Let’s look at and compare the work of two artists we include on our Pinterest boards. Both artists use clay and both emphasize the element of texture. At first you might think their work would be similar in appearance but that isn’t the case. There could hardly be more difference.
The first artist is Marilyn Levine, an artist/teacher known for her ceramic sculptures that mimic the appearance of worn leather shoes, coats and luggage. Levine’s sculptures are simultaneously compelling for their overwhelming attention to detail and poignant for the stories they suggest. Her representation of particular textures is perfect and suggests both history and narrative. When you first see them, or see them in reproduction, it is nearly impossible to accept that they are hard dry clay. Your initial thoughts are inevitably about where these objects have been and what they have experienced.
The second artist is Susan Beiner, also an artist/teacher, but known for her ceramic sculptures, vessels and installations overloaded to near bursting with brightly colored, entangled organic forms. Beiner’s objects and compositions suggest uncontrolled multilayered activity. She often combines manufactured materials such as rubber and plastic with her ceramics to create dense layering with references to contemporary urban sprawl. In contrast to Marilyn Levine’s somber representations of worn surfaces, Beiner’s vessels and installations seem alive and immediate.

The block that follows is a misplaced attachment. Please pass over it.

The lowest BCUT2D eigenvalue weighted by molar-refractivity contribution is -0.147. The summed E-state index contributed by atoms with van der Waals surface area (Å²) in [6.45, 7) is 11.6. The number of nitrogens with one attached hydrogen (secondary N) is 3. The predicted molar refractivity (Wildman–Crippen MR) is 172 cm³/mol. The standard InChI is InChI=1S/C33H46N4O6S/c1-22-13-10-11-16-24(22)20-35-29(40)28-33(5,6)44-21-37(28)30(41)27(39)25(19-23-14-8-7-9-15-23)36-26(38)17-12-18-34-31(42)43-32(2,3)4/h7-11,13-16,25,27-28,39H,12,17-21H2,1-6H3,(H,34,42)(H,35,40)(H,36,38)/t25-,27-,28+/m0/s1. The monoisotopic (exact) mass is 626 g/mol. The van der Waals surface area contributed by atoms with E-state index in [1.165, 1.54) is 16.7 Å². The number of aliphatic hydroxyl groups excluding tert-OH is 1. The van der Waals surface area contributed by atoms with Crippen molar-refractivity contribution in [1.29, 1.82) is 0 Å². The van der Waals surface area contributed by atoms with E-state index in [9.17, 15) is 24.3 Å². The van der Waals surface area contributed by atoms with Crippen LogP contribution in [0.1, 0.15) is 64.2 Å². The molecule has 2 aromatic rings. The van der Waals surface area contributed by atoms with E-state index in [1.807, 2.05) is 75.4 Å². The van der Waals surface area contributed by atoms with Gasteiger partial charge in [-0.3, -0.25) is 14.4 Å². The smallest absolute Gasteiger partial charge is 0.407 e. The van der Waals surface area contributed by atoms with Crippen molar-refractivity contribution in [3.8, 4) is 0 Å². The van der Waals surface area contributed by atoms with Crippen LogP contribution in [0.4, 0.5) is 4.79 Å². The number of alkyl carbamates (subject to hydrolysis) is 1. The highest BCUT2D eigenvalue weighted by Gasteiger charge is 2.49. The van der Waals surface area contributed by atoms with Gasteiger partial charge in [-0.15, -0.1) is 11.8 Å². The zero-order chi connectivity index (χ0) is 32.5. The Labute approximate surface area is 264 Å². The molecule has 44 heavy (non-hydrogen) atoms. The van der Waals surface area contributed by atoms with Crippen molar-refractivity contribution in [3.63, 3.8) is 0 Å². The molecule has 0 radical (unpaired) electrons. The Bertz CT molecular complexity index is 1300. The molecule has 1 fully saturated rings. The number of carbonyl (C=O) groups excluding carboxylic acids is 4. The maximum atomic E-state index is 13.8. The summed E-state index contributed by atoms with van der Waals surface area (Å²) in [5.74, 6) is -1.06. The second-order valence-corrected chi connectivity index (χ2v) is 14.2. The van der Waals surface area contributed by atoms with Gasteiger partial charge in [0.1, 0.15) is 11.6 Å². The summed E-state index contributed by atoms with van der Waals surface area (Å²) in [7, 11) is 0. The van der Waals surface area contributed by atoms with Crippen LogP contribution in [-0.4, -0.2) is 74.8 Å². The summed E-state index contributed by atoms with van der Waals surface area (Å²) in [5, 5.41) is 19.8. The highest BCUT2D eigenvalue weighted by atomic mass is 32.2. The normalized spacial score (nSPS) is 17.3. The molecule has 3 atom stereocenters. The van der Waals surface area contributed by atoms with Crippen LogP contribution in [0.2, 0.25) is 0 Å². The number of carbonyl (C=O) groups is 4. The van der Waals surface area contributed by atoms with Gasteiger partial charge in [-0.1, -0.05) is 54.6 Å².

Learn more about texture in chapter 5 of Design: A Beginner’s Handbook.
You can learn more about the work of Marilyn Levine here.
You can see more examples of Susan Beiner’s work here.